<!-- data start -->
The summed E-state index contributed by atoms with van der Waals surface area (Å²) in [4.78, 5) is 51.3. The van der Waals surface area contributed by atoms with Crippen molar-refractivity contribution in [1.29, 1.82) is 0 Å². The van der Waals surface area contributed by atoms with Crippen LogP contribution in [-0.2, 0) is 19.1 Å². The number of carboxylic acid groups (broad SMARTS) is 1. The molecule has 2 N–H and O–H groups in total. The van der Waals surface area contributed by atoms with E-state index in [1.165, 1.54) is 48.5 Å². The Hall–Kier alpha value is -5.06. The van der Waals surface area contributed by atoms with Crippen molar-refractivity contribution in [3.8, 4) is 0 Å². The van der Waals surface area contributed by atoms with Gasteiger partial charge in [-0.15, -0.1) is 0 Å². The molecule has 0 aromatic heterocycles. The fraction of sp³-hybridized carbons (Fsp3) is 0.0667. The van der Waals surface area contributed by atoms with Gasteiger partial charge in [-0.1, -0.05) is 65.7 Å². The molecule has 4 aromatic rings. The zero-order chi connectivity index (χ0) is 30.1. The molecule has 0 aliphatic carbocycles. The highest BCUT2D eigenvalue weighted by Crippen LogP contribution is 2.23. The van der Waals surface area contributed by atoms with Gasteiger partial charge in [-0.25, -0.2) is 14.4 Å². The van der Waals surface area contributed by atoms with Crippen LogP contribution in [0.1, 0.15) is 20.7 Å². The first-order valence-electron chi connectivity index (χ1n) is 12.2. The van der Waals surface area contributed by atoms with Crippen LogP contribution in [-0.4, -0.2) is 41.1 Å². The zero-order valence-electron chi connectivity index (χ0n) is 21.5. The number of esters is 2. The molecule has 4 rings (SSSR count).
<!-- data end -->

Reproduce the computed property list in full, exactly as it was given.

The summed E-state index contributed by atoms with van der Waals surface area (Å²) in [4.78, 5) is 51.3. The van der Waals surface area contributed by atoms with Crippen molar-refractivity contribution in [1.29, 1.82) is 0 Å². The van der Waals surface area contributed by atoms with Crippen LogP contribution in [-0.2, 0) is 19.1 Å². The number of carboxylic acid groups (broad SMARTS) is 1. The molecule has 2 N–H and O–H groups in total. The van der Waals surface area contributed by atoms with E-state index in [1.165, 1.54) is 48.5 Å². The Hall–Kier alpha value is -5.06. The van der Waals surface area contributed by atoms with Crippen molar-refractivity contribution in [3.8, 4) is 0 Å². The van der Waals surface area contributed by atoms with Gasteiger partial charge in [-0.15, -0.1) is 0 Å². The molecule has 0 aromatic heterocycles. The fraction of sp³-hybridized carbons (Fsp3) is 0.0667. The van der Waals surface area contributed by atoms with Gasteiger partial charge in [-0.1, -0.05) is 65.7 Å². The molecule has 4 aromatic rings. The zero-order chi connectivity index (χ0) is 30.1. The molecule has 0 aliphatic carbocycles. The highest BCUT2D eigenvalue weighted by Crippen LogP contribution is 2.23. The van der Waals surface area contributed by atoms with Gasteiger partial charge in [-0.25, -0.2) is 14.4 Å². The van der Waals surface area contributed by atoms with Crippen LogP contribution in [0.1, 0.15) is 20.7 Å². The first-order valence-electron chi connectivity index (χ1n) is 12.2. The van der Waals surface area contributed by atoms with Crippen LogP contribution in [-0.4, -0.2) is 41.1 Å². The zero-order valence-electron chi connectivity index (χ0n) is 21.5. The number of esters is 2. The molecule has 4 rings (SSSR count).